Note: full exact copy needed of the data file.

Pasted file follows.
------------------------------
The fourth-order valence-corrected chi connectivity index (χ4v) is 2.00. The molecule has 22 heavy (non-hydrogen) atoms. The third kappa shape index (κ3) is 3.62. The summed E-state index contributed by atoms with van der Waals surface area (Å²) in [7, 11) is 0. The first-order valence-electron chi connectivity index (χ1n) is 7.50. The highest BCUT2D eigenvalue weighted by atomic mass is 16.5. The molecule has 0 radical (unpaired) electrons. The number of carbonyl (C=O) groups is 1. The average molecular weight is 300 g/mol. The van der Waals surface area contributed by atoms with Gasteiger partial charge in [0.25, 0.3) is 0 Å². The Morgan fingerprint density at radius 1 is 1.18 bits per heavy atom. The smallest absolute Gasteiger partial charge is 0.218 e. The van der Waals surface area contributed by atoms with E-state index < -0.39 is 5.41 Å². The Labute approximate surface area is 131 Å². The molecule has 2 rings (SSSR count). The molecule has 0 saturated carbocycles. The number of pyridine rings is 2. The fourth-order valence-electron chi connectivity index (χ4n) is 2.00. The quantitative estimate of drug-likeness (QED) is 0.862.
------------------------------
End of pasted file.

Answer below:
The fourth-order valence-corrected chi connectivity index (χ4v) is 2.00. The molecule has 22 heavy (non-hydrogen) atoms. The third kappa shape index (κ3) is 3.62. The summed E-state index contributed by atoms with van der Waals surface area (Å²) in [7, 11) is 0. The first-order valence-electron chi connectivity index (χ1n) is 7.50. The highest BCUT2D eigenvalue weighted by atomic mass is 16.5. The molecule has 0 radical (unpaired) electrons. The number of carbonyl (C=O) groups is 1. The average molecular weight is 300 g/mol. The van der Waals surface area contributed by atoms with Gasteiger partial charge in [0.25, 0.3) is 0 Å². The Morgan fingerprint density at radius 1 is 1.18 bits per heavy atom. The smallest absolute Gasteiger partial charge is 0.218 e. The van der Waals surface area contributed by atoms with E-state index < -0.39 is 5.41 Å². The Labute approximate surface area is 131 Å². The molecule has 2 rings (SSSR count). The molecule has 0 saturated carbocycles. The number of pyridine rings is 2. The fourth-order valence-electron chi connectivity index (χ4n) is 2.00. The quantitative estimate of drug-likeness (QED) is 0.862.